Sunday, November 27, 2011

Treasure Hunter by W. C. Jameson - Book Review

I recently had the opportunity to review W. C. Jameson’s book Treasure Hunter. If you have ever wondered what it would be like to be a modern day Indiana Jones, then Treasure Hunter is the book for you. Texan, W. C. Jameson, and his treasure hunting partners, Slade, Poet, and Stanley, traveled across the southwestern United States and northern Mexico in search of lost Spanish mines and buried treasure. They often found it and sometimes they even got to bring some of it home and cash it out. In his book, Treasure Hunter, W. C. Jameson is ready to take you along for the ride.

These treasure stashes were located primarily by doing extensive historical research in Mexico in old Spanish archival records. Then Jameson and his partners would go searching for the treasure and that is where the adventures would begin. To get some idea, just ask yourself, “How would you retrieve hundreds of pounds of gold or silver bars out of an old abandoned mine in Mexico and get it across the United States border without having the gold stolen from you by Mexican bandits or confiscated by the Mexican or United States governments?”

I enjoyed reading Treasure Hunter very much. I found it to be very entertaining and lots of fun as Jameson takes you along vicariously on several of his treasure hunting adventures. If you decide to go along, don’t forget your leather jacket, fedora, bullwhip, and your gun. You will need your gun!

Treasure Hunter: Caches Curses and Deadly Confrontations by W. C. Jameson. Treasure Hunter is available from for $14.95. For a few dollars more, copies signed by the author are available at the publisher Seven Oaks Publishing Company.

Texas Cannon Rolling Thunder Rolls On With New Wheels

On November 12, Rolling Thunder, the cannon of the Lone Star Volunteers, came home with a new set of wheels.  The Lone Star Volunteers attend Texas historic events all over the State of Texas demonstrating Rolling Thunder.  Rolling Thunder is a three-quarter scale replica of an 1841 Mississippi field cannon and is similar in size to the 6 pound Twin Sisters cannons used by the Texians to win their independence from Mexico in the Battle of San Jacinto on April 21, 1836.  As you can see in the photograph above, Rolling Thunder is a real firing cannon.  The picture above is a picture of Rolling Thunder taken at the Texian Navy Day Celebration held at the Battleship Texas in the San Jacinto State Park near LaPorte on September 17, 2011.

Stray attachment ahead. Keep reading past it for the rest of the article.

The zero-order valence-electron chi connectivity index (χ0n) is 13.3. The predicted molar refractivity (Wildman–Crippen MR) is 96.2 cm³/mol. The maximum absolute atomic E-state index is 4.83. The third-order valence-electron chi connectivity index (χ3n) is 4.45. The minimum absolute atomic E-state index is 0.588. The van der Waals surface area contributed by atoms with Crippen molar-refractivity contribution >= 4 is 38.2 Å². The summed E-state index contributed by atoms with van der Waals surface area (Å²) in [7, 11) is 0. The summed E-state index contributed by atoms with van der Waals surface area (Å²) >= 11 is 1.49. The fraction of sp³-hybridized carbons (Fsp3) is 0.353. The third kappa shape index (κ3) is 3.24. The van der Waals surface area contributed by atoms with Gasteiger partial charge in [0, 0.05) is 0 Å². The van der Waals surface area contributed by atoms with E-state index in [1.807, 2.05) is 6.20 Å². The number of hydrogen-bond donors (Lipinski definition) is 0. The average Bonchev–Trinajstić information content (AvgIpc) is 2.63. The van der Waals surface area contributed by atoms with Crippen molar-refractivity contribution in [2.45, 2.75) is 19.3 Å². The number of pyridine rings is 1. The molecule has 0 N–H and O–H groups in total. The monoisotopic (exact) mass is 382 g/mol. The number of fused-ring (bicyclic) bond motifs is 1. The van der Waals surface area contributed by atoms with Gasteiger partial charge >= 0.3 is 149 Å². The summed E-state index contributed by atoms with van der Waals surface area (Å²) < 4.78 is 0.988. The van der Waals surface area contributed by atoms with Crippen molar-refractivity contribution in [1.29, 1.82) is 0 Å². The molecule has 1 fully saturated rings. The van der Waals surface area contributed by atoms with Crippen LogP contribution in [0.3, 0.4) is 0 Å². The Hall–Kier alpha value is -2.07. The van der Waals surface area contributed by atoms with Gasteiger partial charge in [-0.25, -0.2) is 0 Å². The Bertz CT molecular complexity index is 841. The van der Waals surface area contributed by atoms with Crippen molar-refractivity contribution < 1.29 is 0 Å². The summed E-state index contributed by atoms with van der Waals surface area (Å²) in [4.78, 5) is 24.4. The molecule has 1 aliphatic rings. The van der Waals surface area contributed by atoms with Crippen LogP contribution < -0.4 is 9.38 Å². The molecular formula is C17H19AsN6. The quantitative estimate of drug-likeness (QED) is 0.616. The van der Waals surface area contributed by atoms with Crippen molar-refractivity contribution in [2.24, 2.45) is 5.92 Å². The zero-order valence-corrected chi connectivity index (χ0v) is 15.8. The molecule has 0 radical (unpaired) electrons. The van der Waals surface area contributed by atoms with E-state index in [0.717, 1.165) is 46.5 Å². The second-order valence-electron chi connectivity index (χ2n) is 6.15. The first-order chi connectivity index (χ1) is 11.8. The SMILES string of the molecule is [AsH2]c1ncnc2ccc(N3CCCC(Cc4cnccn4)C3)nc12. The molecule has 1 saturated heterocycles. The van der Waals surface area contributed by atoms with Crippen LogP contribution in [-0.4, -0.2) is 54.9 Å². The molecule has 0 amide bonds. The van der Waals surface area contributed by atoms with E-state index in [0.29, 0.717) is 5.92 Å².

It looks scary since that is about 2500 degrees of fire coming out of the end of the barrel and also the primer hole at the rear. That is the reason all the gun crew members are wearing heavy gloves and ear protection. On this occasion, the Lone Star Volunteers were firing directly into the wind and the burnt powder was blown back on them. That is one of the reasons the gun crew wears the red shirts made of 100% wool, which is a requirement for outerwear for this type of gun handling. Their ever-ready water bucket is in front, and they were joined by four other cannons from the Texas Army.

Recently the Lone Star Volunteers discovered that Rolling Thunder's 160 year-old wagon wheels were coming apart at the seams from the dryness of our recent Texas drought and the summer heat. It was customary during the Revolutionary and Civil War eras to pull the cannons down into a creek to let the water soak into the hubs and spokes of the wheels, so the cracks in the wood would swell and close up.

Rolling Thunder was machined from a solid billet of steel about 25 years ago by a local oil field worker as a hobby project, and the wood carriage that supports it was handmade to fit. Rolling Thunder's wheels came from a 160 year old wagon.  Rolling Thunder It has been hauled around, fired and shown off all around Texas making appearances in many places. When they discovered there might be a problem with the 160 year old antique wheels, they asked a wagon manufacturer to take a look to see what could be done to repair them. It was decided that the wheels had deteriorated too far for repairs, and the decision was made to have new wheels made. It took three months to have the new wheels made from scratch. Yes, The wheels were made in Texas.